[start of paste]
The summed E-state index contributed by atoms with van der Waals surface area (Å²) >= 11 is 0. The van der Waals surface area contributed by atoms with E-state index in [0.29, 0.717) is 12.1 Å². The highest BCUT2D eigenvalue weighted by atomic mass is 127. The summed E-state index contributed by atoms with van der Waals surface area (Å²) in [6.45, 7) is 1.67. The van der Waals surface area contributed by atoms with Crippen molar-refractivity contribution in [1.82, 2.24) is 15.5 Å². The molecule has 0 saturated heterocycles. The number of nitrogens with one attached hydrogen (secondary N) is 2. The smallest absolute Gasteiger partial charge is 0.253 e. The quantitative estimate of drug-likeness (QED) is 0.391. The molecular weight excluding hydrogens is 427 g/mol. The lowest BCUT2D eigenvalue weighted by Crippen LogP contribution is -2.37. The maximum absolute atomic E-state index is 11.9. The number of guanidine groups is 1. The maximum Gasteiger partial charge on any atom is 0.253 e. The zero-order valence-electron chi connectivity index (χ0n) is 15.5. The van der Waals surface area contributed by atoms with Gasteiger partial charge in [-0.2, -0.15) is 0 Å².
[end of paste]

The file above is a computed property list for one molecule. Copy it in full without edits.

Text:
The summed E-state index contributed by atoms with van der Waals surface area (Å²) >= 11 is 0. The van der Waals surface area contributed by atoms with E-state index in [0.29, 0.717) is 12.1 Å². The highest BCUT2D eigenvalue weighted by atomic mass is 127. The summed E-state index contributed by atoms with van der Waals surface area (Å²) in [6.45, 7) is 1.67. The van der Waals surface area contributed by atoms with Crippen molar-refractivity contribution in [1.82, 2.24) is 15.5 Å². The molecule has 0 saturated heterocycles. The number of nitrogens with one attached hydrogen (secondary N) is 2. The smallest absolute Gasteiger partial charge is 0.253 e. The quantitative estimate of drug-likeness (QED) is 0.391. The molecular weight excluding hydrogens is 427 g/mol. The lowest BCUT2D eigenvalue weighted by Crippen LogP contribution is -2.37. The maximum absolute atomic E-state index is 11.9. The number of guanidine groups is 1. The maximum Gasteiger partial charge on any atom is 0.253 e. The zero-order valence-electron chi connectivity index (χ0n) is 15.5. The van der Waals surface area contributed by atoms with Gasteiger partial charge in [-0.2, -0.15) is 0 Å².